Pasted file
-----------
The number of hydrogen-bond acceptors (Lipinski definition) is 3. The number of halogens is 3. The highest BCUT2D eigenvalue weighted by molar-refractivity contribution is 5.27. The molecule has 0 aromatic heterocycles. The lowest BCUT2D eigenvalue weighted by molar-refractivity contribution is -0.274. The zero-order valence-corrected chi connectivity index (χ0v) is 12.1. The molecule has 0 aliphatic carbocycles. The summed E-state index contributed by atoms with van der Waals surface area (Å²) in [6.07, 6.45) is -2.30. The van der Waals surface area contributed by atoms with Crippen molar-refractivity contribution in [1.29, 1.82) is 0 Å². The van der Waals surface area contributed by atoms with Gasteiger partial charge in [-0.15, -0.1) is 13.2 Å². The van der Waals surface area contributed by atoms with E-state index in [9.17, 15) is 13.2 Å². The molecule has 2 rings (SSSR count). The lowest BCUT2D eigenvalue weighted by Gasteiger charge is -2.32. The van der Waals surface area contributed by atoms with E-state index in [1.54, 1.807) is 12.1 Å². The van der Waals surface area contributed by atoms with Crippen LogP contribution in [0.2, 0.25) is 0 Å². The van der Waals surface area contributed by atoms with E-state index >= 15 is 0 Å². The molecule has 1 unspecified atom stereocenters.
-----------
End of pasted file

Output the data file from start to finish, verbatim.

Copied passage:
The number of hydrogen-bond acceptors (Lipinski definition) is 3. The number of halogens is 3. The highest BCUT2D eigenvalue weighted by molar-refractivity contribution is 5.27. The molecule has 0 aromatic heterocycles. The lowest BCUT2D eigenvalue weighted by molar-refractivity contribution is -0.274. The zero-order valence-corrected chi connectivity index (χ0v) is 12.1. The molecule has 0 aliphatic carbocycles. The summed E-state index contributed by atoms with van der Waals surface area (Å²) in [6.07, 6.45) is -2.30. The van der Waals surface area contributed by atoms with Crippen molar-refractivity contribution in [1.29, 1.82) is 0 Å². The van der Waals surface area contributed by atoms with Gasteiger partial charge in [-0.15, -0.1) is 13.2 Å². The van der Waals surface area contributed by atoms with E-state index in [9.17, 15) is 13.2 Å². The molecule has 2 rings (SSSR count). The lowest BCUT2D eigenvalue weighted by Gasteiger charge is -2.32. The van der Waals surface area contributed by atoms with E-state index in [1.54, 1.807) is 12.1 Å². The van der Waals surface area contributed by atoms with Crippen LogP contribution in [0.2, 0.25) is 0 Å². The van der Waals surface area contributed by atoms with E-state index >= 15 is 0 Å². The molecule has 1 unspecified atom stereocenters.